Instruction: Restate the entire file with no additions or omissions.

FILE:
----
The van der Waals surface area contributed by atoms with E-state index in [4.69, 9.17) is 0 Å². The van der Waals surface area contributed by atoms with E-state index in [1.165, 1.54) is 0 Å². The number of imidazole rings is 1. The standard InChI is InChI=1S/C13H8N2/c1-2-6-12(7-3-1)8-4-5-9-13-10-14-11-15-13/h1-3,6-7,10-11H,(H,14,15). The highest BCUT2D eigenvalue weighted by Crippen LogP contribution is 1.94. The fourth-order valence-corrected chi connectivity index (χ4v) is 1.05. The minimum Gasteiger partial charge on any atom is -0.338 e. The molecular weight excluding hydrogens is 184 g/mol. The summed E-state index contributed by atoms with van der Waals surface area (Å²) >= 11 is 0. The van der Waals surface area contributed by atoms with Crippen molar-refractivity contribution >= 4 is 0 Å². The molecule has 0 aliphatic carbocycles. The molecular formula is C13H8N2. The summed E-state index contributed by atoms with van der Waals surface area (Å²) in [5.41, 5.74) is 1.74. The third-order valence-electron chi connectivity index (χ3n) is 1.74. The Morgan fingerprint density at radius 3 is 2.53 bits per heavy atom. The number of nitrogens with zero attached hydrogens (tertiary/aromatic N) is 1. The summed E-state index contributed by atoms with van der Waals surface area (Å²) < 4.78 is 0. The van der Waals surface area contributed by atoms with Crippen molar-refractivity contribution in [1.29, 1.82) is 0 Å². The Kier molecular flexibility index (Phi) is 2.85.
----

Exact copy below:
The van der Waals surface area contributed by atoms with E-state index in [4.69, 9.17) is 0 Å². The van der Waals surface area contributed by atoms with E-state index in [1.165, 1.54) is 0 Å². The number of imidazole rings is 1. The standard InChI is InChI=1S/C13H8N2/c1-2-6-12(7-3-1)8-4-5-9-13-10-14-11-15-13/h1-3,6-7,10-11H,(H,14,15). The highest BCUT2D eigenvalue weighted by Crippen LogP contribution is 1.94. The fourth-order valence-corrected chi connectivity index (χ4v) is 1.05. The minimum Gasteiger partial charge on any atom is -0.338 e. The molecular weight excluding hydrogens is 184 g/mol. The summed E-state index contributed by atoms with van der Waals surface area (Å²) >= 11 is 0. The van der Waals surface area contributed by atoms with Crippen molar-refractivity contribution >= 4 is 0 Å². The molecule has 0 aliphatic carbocycles. The molecular formula is C13H8N2. The summed E-state index contributed by atoms with van der Waals surface area (Å²) in [5.41, 5.74) is 1.74. The third-order valence-electron chi connectivity index (χ3n) is 1.74. The Morgan fingerprint density at radius 3 is 2.53 bits per heavy atom. The number of nitrogens with zero attached hydrogens (tertiary/aromatic N) is 1. The summed E-state index contributed by atoms with van der Waals surface area (Å²) < 4.78 is 0. The van der Waals surface area contributed by atoms with Crippen molar-refractivity contribution in [1.29, 1.82) is 0 Å². The Kier molecular flexibility index (Phi) is 2.85.